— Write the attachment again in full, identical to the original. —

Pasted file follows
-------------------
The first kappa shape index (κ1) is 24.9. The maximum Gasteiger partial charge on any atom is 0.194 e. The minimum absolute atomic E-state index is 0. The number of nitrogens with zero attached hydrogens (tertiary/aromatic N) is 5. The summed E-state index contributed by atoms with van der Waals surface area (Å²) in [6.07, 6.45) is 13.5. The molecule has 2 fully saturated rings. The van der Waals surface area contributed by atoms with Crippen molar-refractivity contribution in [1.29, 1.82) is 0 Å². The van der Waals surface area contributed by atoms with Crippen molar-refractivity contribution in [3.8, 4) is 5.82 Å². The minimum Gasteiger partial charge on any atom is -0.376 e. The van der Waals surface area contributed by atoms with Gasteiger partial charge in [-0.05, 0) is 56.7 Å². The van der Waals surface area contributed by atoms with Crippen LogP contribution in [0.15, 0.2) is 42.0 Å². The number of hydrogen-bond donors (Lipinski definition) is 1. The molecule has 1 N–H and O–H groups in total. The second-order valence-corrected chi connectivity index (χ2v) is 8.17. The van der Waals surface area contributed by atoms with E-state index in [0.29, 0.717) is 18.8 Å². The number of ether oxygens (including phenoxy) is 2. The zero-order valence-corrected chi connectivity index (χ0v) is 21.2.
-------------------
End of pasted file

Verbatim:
The first kappa shape index (κ1) is 24.9. The maximum Gasteiger partial charge on any atom is 0.194 e. The minimum absolute atomic E-state index is 0. The number of nitrogens with zero attached hydrogens (tertiary/aromatic N) is 5. The summed E-state index contributed by atoms with van der Waals surface area (Å²) in [6.07, 6.45) is 13.5. The molecule has 2 fully saturated rings. The van der Waals surface area contributed by atoms with Crippen molar-refractivity contribution in [1.29, 1.82) is 0 Å². The van der Waals surface area contributed by atoms with Crippen molar-refractivity contribution in [3.8, 4) is 5.82 Å². The minimum Gasteiger partial charge on any atom is -0.376 e. The van der Waals surface area contributed by atoms with Gasteiger partial charge in [-0.05, 0) is 56.7 Å². The van der Waals surface area contributed by atoms with Crippen LogP contribution in [0.15, 0.2) is 42.0 Å². The number of hydrogen-bond donors (Lipinski definition) is 1. The molecule has 1 N–H and O–H groups in total. The second-order valence-corrected chi connectivity index (χ2v) is 8.17. The van der Waals surface area contributed by atoms with E-state index in [0.29, 0.717) is 18.8 Å². The number of ether oxygens (including phenoxy) is 2. The zero-order valence-corrected chi connectivity index (χ0v) is 21.2.